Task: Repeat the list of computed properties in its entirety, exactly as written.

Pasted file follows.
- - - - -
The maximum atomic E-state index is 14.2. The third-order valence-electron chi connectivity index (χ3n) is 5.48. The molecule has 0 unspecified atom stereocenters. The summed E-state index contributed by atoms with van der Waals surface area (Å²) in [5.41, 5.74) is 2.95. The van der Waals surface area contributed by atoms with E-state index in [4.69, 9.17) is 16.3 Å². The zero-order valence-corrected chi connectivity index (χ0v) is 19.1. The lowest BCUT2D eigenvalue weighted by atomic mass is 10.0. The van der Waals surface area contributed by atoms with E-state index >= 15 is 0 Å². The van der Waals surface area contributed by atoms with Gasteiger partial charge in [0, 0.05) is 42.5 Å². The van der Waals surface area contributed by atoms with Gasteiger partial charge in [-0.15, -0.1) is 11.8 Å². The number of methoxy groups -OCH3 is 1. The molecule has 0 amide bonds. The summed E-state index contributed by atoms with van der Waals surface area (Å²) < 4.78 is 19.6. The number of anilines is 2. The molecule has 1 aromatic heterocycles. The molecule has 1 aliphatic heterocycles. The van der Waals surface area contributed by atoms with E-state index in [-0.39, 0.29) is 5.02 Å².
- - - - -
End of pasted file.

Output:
The maximum atomic E-state index is 14.2. The third-order valence-electron chi connectivity index (χ3n) is 5.48. The molecule has 0 unspecified atom stereocenters. The summed E-state index contributed by atoms with van der Waals surface area (Å²) in [5.41, 5.74) is 2.95. The van der Waals surface area contributed by atoms with E-state index in [4.69, 9.17) is 16.3 Å². The zero-order valence-corrected chi connectivity index (χ0v) is 19.1. The lowest BCUT2D eigenvalue weighted by atomic mass is 10.0. The van der Waals surface area contributed by atoms with E-state index >= 15 is 0 Å². The van der Waals surface area contributed by atoms with Gasteiger partial charge in [0, 0.05) is 42.5 Å². The van der Waals surface area contributed by atoms with Gasteiger partial charge in [-0.15, -0.1) is 11.8 Å². The number of methoxy groups -OCH3 is 1. The molecule has 0 amide bonds. The summed E-state index contributed by atoms with van der Waals surface area (Å²) < 4.78 is 19.6. The number of anilines is 2. The molecule has 1 aromatic heterocycles. The molecule has 1 aliphatic heterocycles. The van der Waals surface area contributed by atoms with E-state index in [-0.39, 0.29) is 5.02 Å².